- Local government mandates:
Approximately 2511 political subdivisions currently participate as municipal employers in self-insured
programs for workers' compensation coverage in New York State. These self-insured municipal employers will
be affected by the proposed rule in the same manner as all other employers who are self-insured for workers'
compensation coverage. As with all other participants, this proposal merely modifies the manner in which the
time to file a report is calculated, and clarifies the meaning of the word "filed".
This proposed rule does not add any reporting requirements. The requirement that a report be provided to
the Board, carrier, claimant, claimant's treating provider and claimant's representative in the same manner and
at the same time is mandated by WCL Section 137(1). Current regulations require the filing of the report with
the Board and service on all others within ten days of the examination. This rule merely modifies the manner in
which the time period to file the report is calculated and clarifies the meaning of the word "filed".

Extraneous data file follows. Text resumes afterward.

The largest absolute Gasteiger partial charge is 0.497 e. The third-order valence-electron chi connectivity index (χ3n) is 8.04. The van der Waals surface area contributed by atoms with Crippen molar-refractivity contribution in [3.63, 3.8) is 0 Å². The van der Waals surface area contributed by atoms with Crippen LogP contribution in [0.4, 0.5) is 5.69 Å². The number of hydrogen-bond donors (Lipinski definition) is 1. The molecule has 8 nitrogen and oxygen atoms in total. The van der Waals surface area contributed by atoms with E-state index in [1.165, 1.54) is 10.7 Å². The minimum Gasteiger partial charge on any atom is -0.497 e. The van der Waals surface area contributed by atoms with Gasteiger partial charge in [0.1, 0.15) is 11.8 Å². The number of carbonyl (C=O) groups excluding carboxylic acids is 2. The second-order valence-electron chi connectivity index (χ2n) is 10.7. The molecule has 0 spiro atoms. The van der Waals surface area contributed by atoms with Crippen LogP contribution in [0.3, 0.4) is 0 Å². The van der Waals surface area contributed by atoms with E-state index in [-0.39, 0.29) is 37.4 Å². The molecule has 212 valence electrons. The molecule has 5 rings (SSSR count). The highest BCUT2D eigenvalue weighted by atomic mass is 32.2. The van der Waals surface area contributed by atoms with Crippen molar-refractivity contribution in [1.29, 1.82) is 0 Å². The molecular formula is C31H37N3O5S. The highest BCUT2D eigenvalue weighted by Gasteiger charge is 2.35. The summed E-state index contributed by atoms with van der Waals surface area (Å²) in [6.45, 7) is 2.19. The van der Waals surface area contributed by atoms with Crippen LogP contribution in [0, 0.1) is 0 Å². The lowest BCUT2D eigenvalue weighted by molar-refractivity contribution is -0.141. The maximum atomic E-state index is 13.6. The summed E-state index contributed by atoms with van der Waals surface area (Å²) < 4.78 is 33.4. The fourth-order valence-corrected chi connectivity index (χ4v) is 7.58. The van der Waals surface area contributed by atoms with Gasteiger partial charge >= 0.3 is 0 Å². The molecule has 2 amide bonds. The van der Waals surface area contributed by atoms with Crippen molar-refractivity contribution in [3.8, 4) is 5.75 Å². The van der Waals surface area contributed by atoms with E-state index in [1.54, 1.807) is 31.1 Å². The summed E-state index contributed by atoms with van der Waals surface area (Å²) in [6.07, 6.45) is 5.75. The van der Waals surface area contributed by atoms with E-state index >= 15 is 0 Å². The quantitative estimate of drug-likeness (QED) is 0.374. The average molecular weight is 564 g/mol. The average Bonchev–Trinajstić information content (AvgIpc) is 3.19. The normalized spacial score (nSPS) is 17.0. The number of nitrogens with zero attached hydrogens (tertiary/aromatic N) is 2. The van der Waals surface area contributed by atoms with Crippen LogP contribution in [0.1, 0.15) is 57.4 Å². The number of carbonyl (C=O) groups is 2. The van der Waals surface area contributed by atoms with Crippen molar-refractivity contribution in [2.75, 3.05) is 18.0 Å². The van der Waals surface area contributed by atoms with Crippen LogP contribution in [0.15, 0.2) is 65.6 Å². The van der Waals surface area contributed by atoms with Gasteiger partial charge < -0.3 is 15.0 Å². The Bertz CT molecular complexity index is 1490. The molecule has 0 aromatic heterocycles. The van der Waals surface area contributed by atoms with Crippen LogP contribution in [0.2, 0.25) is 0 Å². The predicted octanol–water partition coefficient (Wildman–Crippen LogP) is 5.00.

The proposed rule does not duplicate or conflict with any state or federal requirements.
One alternative discussed was to take no action. However, due to the concerns and problems raised by many
participants, the Board felt it was more prudent to take action. In addition to amending the rule to require the
filing within ten business days, the Board discussed extending the period within which to file the report to
fifteen days. In reviewing the law and regulations the Board felt the proposed change was best. Subdivision 7
of WCL Section 137 requires the notice of the exam be sent to the claimant within seven business days, so the
change to business days is consistent with this provision. Further, paragraphs (2) and (3) of subdivision 1 of
WCL Section 137 require independent medical examiners to submit copies of all request for information
regarding a claimant and all responses to such requests within ten days of receipt or response. Further, in
discussing this issue with participants to the system, it was indicated that the change to business days would be
The Medical Legal Consultants Association, Inc., suggested that the Board provide for electronic acceptance
of IME reports directly from IME providers. However, at this time the Board cannot comply with this
suggestion as WCL Section 137(1)(a) requires reports to be submitted by the practitioners on the same day and
in the same manner to the Board, the insurance carrier, the claimant's attending provider and the claimant.
Until such time as the report can be sent electronically to all of the parties, the Board cannot accept it in this
- Federal Standards:
There are no federal standards applicable to this proposed rule.
- Compliance Schedule:
It is expected that the affected parties will be able to comply with this change immediately.